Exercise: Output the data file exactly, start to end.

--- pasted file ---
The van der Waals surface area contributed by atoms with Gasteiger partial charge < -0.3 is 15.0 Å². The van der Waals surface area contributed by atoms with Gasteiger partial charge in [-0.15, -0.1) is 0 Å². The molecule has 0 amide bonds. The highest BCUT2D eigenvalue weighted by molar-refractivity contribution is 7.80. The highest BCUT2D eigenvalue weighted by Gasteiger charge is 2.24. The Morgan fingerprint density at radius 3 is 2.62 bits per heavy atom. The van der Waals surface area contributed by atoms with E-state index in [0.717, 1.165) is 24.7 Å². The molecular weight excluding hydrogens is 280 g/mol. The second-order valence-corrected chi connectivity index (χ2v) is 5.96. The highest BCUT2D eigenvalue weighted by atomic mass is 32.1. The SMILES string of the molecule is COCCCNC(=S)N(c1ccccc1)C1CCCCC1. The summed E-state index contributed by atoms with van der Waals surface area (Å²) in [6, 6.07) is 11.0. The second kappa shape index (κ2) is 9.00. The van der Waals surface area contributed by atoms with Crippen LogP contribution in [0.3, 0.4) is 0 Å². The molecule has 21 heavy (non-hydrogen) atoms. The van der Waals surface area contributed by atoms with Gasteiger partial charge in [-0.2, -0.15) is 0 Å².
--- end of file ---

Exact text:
The van der Waals surface area contributed by atoms with Gasteiger partial charge < -0.3 is 15.0 Å². The van der Waals surface area contributed by atoms with Gasteiger partial charge in [-0.15, -0.1) is 0 Å². The molecule has 0 amide bonds. The highest BCUT2D eigenvalue weighted by molar-refractivity contribution is 7.80. The highest BCUT2D eigenvalue weighted by Gasteiger charge is 2.24. The Morgan fingerprint density at radius 3 is 2.62 bits per heavy atom. The van der Waals surface area contributed by atoms with E-state index in [0.717, 1.165) is 24.7 Å². The molecular weight excluding hydrogens is 280 g/mol. The second-order valence-corrected chi connectivity index (χ2v) is 5.96. The highest BCUT2D eigenvalue weighted by atomic mass is 32.1. The SMILES string of the molecule is COCCCNC(=S)N(c1ccccc1)C1CCCCC1. The summed E-state index contributed by atoms with van der Waals surface area (Å²) in [6, 6.07) is 11.0. The second kappa shape index (κ2) is 9.00. The van der Waals surface area contributed by atoms with Crippen LogP contribution in [0.3, 0.4) is 0 Å². The molecule has 21 heavy (non-hydrogen) atoms. The van der Waals surface area contributed by atoms with Gasteiger partial charge in [-0.2, -0.15) is 0 Å².